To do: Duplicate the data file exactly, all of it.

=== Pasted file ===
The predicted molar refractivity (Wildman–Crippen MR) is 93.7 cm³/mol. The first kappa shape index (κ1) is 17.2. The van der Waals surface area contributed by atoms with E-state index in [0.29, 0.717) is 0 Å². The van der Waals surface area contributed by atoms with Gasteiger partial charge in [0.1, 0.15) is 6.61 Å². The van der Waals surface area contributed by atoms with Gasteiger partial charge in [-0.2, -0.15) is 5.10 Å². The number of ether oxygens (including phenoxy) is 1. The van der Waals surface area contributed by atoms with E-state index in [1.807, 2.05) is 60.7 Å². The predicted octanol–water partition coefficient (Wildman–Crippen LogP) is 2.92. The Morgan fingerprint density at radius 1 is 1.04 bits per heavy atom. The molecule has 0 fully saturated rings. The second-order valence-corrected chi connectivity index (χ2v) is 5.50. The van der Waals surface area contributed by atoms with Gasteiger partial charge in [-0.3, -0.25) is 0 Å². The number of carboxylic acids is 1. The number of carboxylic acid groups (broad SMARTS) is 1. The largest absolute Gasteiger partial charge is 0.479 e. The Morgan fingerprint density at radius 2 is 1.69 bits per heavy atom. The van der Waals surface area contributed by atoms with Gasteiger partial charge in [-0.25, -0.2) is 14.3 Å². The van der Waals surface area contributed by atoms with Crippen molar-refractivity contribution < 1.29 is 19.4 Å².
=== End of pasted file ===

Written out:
The predicted molar refractivity (Wildman–Crippen MR) is 93.7 cm³/mol. The first kappa shape index (κ1) is 17.2. The van der Waals surface area contributed by atoms with E-state index in [0.29, 0.717) is 0 Å². The van der Waals surface area contributed by atoms with Gasteiger partial charge in [0.1, 0.15) is 6.61 Å². The van der Waals surface area contributed by atoms with Gasteiger partial charge in [-0.2, -0.15) is 5.10 Å². The number of ether oxygens (including phenoxy) is 1. The van der Waals surface area contributed by atoms with E-state index in [1.807, 2.05) is 60.7 Å². The predicted octanol–water partition coefficient (Wildman–Crippen LogP) is 2.92. The Morgan fingerprint density at radius 1 is 1.04 bits per heavy atom. The molecule has 0 fully saturated rings. The second-order valence-corrected chi connectivity index (χ2v) is 5.50. The van der Waals surface area contributed by atoms with Gasteiger partial charge in [-0.3, -0.25) is 0 Å². The number of carboxylic acids is 1. The number of carboxylic acid groups (broad SMARTS) is 1. The largest absolute Gasteiger partial charge is 0.479 e. The Morgan fingerprint density at radius 2 is 1.69 bits per heavy atom. The van der Waals surface area contributed by atoms with Gasteiger partial charge in [-0.25, -0.2) is 14.3 Å². The van der Waals surface area contributed by atoms with Crippen molar-refractivity contribution < 1.29 is 19.4 Å².